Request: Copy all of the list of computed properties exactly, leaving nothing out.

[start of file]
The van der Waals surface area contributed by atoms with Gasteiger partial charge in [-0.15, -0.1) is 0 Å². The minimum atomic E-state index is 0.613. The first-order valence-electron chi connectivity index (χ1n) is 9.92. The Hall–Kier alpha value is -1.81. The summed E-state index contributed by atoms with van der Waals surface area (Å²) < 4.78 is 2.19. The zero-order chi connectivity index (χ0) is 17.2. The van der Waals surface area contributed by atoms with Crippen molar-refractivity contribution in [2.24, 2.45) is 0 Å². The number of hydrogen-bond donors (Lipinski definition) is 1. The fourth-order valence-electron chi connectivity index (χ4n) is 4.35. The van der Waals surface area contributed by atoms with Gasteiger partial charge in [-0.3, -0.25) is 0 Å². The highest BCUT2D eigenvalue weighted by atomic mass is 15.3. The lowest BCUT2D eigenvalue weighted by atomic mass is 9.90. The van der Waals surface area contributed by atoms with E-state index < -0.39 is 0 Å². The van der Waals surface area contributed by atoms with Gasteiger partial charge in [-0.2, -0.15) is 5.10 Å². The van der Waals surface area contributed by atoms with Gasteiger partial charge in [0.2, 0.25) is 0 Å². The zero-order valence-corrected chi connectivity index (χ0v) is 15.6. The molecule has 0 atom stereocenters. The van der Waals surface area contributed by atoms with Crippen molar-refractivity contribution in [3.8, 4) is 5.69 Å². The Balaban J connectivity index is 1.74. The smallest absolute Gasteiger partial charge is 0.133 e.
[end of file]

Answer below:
The van der Waals surface area contributed by atoms with Gasteiger partial charge in [-0.15, -0.1) is 0 Å². The minimum atomic E-state index is 0.613. The first-order valence-electron chi connectivity index (χ1n) is 9.92. The Hall–Kier alpha value is -1.81. The summed E-state index contributed by atoms with van der Waals surface area (Å²) < 4.78 is 2.19. The zero-order chi connectivity index (χ0) is 17.2. The van der Waals surface area contributed by atoms with Crippen molar-refractivity contribution in [2.24, 2.45) is 0 Å². The number of hydrogen-bond donors (Lipinski definition) is 1. The fourth-order valence-electron chi connectivity index (χ4n) is 4.35. The van der Waals surface area contributed by atoms with Gasteiger partial charge in [-0.3, -0.25) is 0 Å². The highest BCUT2D eigenvalue weighted by atomic mass is 15.3. The lowest BCUT2D eigenvalue weighted by atomic mass is 9.90. The van der Waals surface area contributed by atoms with E-state index < -0.39 is 0 Å². The van der Waals surface area contributed by atoms with Gasteiger partial charge in [-0.2, -0.15) is 5.10 Å². The van der Waals surface area contributed by atoms with Gasteiger partial charge in [0.2, 0.25) is 0 Å². The zero-order valence-corrected chi connectivity index (χ0v) is 15.6. The molecule has 0 atom stereocenters. The van der Waals surface area contributed by atoms with Crippen molar-refractivity contribution in [3.8, 4) is 5.69 Å². The Balaban J connectivity index is 1.74. The smallest absolute Gasteiger partial charge is 0.133 e.